I never sleep, 'cause sleep is the cousin of death

I lay puzzled as I backtrack to earlier times

Nothin's equivalent to the New York state of mind”


Immediately, it is possible to picture this bleak scenario of paranoia and fear that Nas must have gone through by growing up in this landscape. He can’t understand how things have changed for the worse and confidently believes nowhere else compares to the life of a New York citizen. This album opener summarises the concepts of the album and asks to consider the reality of the streets and how the artist has been shaped by them. This isn’t a new concept in hip-hop and many rappers have talked about the social issues in America, particularly poverty, racism and injustice, but few have been able to create an album which flows from each issue through tracks that feel like a diary entry.


The way Nas captures the listener's attention with his lyrics is the sole reason why he is compared to Rakim, who is often considered one of the greatest hip-hop lyricists of all time and therefore cited as the genres “rebirth” in 1994. A simple look at the track titles, “Life's a Bitch” and “It Ain’t Hard To Tell” both immediately create an image of frustration that Nas had for his upbringing. Throughout the '70s and '80s, New York, like many other American cities, was plagued with a Drug Epidemic that was particularly detrimental to the working-class black and Latino communities. With racial discrimination already having an impact on their lives, drugs were often seen as a way to escape reality and provide warmth in a cold world. “Life’s a Bitch” indicates this feeling.


“Life's a bitch and then you die

That's why we get high

'Cause you never know when you're gonna go”


However, there is hope for Nas in this world, and he expresses this in the classic track “The World is Yours”. He becomes hopeful for the future, with a firm belief of escaping this hard environment he has grown up in. Again, he uses the hook to question his future and summarize how he feels about escaping the streets, but through action instead of through drug use. The use of the sung adlibs glues the concept of asking our conscious selves how we truly feel and being hopeful despite how bleak life can be.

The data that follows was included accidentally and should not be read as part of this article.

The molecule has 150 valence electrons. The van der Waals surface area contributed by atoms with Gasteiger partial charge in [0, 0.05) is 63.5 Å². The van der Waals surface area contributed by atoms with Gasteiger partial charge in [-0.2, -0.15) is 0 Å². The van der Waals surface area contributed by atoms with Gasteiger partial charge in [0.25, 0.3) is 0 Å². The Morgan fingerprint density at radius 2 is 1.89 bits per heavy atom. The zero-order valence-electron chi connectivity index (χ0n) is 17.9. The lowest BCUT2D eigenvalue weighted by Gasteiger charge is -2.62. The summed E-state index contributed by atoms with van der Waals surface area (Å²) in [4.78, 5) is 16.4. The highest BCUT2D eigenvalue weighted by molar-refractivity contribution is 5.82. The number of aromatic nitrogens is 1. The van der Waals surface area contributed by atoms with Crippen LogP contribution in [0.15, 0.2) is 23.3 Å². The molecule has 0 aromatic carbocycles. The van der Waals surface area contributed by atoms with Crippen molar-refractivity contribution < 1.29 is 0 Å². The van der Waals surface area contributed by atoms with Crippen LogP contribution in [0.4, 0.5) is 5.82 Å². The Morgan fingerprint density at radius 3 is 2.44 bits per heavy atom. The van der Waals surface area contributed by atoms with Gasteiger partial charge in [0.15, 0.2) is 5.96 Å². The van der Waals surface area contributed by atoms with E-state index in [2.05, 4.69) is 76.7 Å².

“Whose world is this?

(The world is yours, the world is yours)

It's mine, it's mine, it's mine”


Nas uses his verses to create the landscape of his current situation, where he fills his pages with lyrics, gets stage fright and faces violence on a daily basis but never gives up despite the obstacles he faces with the single line: “I keep falling, but never falling six feet deep.”


Nas is a rapper who is not only able to deliver intricate rhymes but also personal, introspective stories that have grabbed the listener's attention for over 25 years. Looking back at the history of hip-hop, it is clear to see why fans cite this album as one of the all-time greats, through creative wordplay and clever hooks.


Since the release of this album, it can be argued that countless artists such as Kendrick Lamar, Jay Z and J. Cole have been both inspired and influenced by its themes and lyrical concepts. During the 1990s, the East Coast returned with the second wave of important artists and groups that rivalled the West Coast counterparts. Although sales were slow to begin with, the album has sold over 2 million units in the US alone and gained platinum status back in 2001. It is often argued by critics and fans alike that he has yet to recapture the sheer brilliance of Illmatic. Not only was he able to bring personal stories with his lyrics, but his producers also brought a classic East Coast sound to the hip-hop world, one which has now seen a comeback in the underground with sub-genres of Boom Bap and Lofi making a storm with new producers and rappers. Any hip-hop fan may find it hard to list their top albums of all time, but it would be hard to find one that doesn't include Illmatic.